Many people have described India as a rich country, where poor people live. That, the richness is due to our intellectual powers, bio-diversity, traditional knowledge, Science & Technology manpower and our institutions, and a whole range of other attributes. However, our inability to create wealth and social good out of these resources has kept us poor.
If we go through the history of India, it can be witnessed that India was the richest nation in the world till British ruled here. Both in terms of wealth as well as intellectual. During those period India used to contribute almost 24% of the global economy. But is that the situation today? Have you ever thought of the reason behind the same?
In my opinion, it is the present education system which we are following today is preventing India from its development. In spite of having a strong traditional education system which is much acknowledged and appreciated by the western countries, we are still following the education system which was implemented by Lord Macaulay in the British India.
Macaulay’s motives behind his educational policy were not only political, but also an inferiority complex that, British education system is inferior to that of Indian education system. Therefore, he demanded a change in the Indian education system.
In this regard, he argued that Western learning was superior, and currently could only be taught through the medium of English. There was therefore a need to produce – by English-language higher education -” a class of persons, Indian in blood and color, but English in taste, in opinions, in morals and in intellect” who could in their turn develop the tools to transmit Western learning in the vernacular languages of India. In order to achieve above mentioned administrative needs, the British so cleverly played their cards.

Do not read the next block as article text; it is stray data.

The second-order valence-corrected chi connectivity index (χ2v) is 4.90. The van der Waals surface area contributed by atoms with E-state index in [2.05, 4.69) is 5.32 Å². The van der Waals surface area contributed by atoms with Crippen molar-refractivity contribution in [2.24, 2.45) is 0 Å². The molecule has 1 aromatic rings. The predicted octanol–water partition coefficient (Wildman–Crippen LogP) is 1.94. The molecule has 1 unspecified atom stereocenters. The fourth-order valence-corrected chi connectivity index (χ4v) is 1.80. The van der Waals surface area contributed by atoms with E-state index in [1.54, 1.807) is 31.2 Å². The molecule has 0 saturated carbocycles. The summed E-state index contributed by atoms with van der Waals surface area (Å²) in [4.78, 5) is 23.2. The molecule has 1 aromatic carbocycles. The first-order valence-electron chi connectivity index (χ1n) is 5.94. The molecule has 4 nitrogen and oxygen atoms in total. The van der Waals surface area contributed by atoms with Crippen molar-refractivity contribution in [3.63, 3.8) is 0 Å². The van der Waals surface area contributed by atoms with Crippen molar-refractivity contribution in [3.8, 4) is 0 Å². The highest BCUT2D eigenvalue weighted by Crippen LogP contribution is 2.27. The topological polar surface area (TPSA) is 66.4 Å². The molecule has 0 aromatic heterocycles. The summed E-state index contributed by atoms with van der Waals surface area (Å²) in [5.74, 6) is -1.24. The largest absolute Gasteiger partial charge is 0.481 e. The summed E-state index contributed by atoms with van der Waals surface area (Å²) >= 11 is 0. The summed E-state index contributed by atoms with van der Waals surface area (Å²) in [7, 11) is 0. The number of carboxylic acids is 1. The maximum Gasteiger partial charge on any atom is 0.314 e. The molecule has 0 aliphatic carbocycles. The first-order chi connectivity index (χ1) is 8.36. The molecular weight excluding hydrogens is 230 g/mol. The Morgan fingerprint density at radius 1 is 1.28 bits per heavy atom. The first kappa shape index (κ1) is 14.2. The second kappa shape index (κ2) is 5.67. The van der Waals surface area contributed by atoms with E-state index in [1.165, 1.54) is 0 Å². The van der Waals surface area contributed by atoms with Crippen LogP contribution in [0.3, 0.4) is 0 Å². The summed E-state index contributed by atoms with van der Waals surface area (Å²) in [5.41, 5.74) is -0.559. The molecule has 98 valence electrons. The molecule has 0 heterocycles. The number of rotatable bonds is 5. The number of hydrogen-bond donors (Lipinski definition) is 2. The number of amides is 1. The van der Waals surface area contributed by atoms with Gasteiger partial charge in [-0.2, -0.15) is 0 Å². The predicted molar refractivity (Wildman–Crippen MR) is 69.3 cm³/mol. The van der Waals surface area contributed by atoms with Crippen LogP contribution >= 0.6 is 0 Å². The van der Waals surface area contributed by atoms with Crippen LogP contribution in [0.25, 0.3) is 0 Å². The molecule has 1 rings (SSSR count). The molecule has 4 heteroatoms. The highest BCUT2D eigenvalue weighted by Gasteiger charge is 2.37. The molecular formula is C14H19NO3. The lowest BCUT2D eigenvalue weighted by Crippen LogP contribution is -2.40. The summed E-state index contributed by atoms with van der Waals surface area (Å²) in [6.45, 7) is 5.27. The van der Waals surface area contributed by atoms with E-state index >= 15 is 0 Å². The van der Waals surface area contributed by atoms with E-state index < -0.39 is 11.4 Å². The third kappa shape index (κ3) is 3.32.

As a result, we Indians started thinking and speaking in English habitually, who are proud of their citizenship in the British Empire, who are devoted to English literature and whose intellectual life is almost entirely formed by the thought of the West. Large numbers of them enter government services, while the rest practice law, medicine or teaching, or take to journalism or business. We must also note that the powerful excitement which has sufficed to create the religious movements we have to deal with, is almost confined to those who have had an English education.
But, the British administrators admired the dedication and capacity of the Indian teachers. By the time the students came out of the schools they had acquired the capacity to be competitive, and to understand and have proper insight into their own culture.
One Mr. Bell, a Christian missionary in Madras took the Indian system of education back to England, and introduced it there. Until then, only the children of the nobles were given education there and he started education for the masses in England. So, we gather that it is from India that the British adopted the system for educating the masses.
However, even in this 70th year of independence India still continue to exist in a state of stupor, unable (and even unwilling!) to extricate ourselves from one of the greatest hypnoses woven over a whole nation.
Thus, the result is;
If we speak to the ordinary graduate of an Indian University, of the ideals of Mahabharata – he will hasten to display his knowledge of Shakespeare; talk to him of (Indian) religious philosophy – you find that he is an atheist of the crude type in Europe a generation ago, and that not only has he no religion, but is lacking in philosophy as the average Englishman; talk to him of Indian music – he will produce you a gramophone or harmonium, and inflict upon you one or both; talk to him of Indian dress or jewelry – he will tell you that they are uncivilized and barbaric; talk to him of Indian art – it is news to him that such a thing exists; ask him to translate for you a letter written in his own mother tongue he does not know it. HE IS INDEED A STRANGER IN HIS OWN LAND.